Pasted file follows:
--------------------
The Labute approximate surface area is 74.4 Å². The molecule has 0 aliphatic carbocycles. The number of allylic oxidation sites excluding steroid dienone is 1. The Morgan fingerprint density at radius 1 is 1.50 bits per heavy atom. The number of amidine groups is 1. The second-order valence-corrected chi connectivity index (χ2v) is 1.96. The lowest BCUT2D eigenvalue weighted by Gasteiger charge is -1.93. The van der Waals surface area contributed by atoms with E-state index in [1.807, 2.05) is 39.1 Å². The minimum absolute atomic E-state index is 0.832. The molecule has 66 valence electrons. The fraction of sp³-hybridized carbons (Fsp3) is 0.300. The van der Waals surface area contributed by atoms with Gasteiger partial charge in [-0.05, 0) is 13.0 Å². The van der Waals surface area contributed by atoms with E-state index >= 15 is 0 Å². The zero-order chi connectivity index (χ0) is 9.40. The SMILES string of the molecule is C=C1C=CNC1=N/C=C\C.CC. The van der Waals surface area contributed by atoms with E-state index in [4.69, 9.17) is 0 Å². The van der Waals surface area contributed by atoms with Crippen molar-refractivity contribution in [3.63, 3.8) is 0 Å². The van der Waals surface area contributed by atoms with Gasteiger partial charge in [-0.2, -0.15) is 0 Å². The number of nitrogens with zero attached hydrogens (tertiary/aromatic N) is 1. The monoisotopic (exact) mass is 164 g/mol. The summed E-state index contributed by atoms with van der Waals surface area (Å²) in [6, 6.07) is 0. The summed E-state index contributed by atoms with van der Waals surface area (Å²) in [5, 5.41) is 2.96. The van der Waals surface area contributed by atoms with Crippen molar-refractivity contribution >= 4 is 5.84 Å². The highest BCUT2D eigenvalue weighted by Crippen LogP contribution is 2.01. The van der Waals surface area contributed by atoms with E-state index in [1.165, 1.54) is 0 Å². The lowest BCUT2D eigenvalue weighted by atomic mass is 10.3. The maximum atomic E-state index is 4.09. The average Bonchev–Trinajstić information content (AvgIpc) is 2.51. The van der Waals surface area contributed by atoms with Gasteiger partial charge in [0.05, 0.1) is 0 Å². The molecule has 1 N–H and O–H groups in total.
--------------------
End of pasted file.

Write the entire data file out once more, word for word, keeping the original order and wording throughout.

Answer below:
The Labute approximate surface area is 74.4 Å². The molecule has 0 aliphatic carbocycles. The number of allylic oxidation sites excluding steroid dienone is 1. The Morgan fingerprint density at radius 1 is 1.50 bits per heavy atom. The number of amidine groups is 1. The second-order valence-corrected chi connectivity index (χ2v) is 1.96. The lowest BCUT2D eigenvalue weighted by Gasteiger charge is -1.93. The van der Waals surface area contributed by atoms with E-state index in [1.807, 2.05) is 39.1 Å². The minimum absolute atomic E-state index is 0.832. The molecule has 66 valence electrons. The fraction of sp³-hybridized carbons (Fsp3) is 0.300. The van der Waals surface area contributed by atoms with Gasteiger partial charge in [-0.05, 0) is 13.0 Å². The van der Waals surface area contributed by atoms with E-state index >= 15 is 0 Å². The zero-order chi connectivity index (χ0) is 9.40. The SMILES string of the molecule is C=C1C=CNC1=N/C=C\C.CC. The van der Waals surface area contributed by atoms with E-state index in [4.69, 9.17) is 0 Å². The van der Waals surface area contributed by atoms with Crippen molar-refractivity contribution in [3.63, 3.8) is 0 Å². The van der Waals surface area contributed by atoms with Gasteiger partial charge in [-0.2, -0.15) is 0 Å². The number of nitrogens with zero attached hydrogens (tertiary/aromatic N) is 1. The monoisotopic (exact) mass is 164 g/mol. The summed E-state index contributed by atoms with van der Waals surface area (Å²) in [6, 6.07) is 0. The summed E-state index contributed by atoms with van der Waals surface area (Å²) in [5, 5.41) is 2.96. The van der Waals surface area contributed by atoms with Crippen molar-refractivity contribution >= 4 is 5.84 Å². The highest BCUT2D eigenvalue weighted by Crippen LogP contribution is 2.01. The van der Waals surface area contributed by atoms with E-state index in [1.165, 1.54) is 0 Å². The lowest BCUT2D eigenvalue weighted by atomic mass is 10.3. The maximum atomic E-state index is 4.09. The average Bonchev–Trinajstić information content (AvgIpc) is 2.51. The van der Waals surface area contributed by atoms with Gasteiger partial charge in [0.05, 0.1) is 0 Å². The molecule has 1 N–H and O–H groups in total.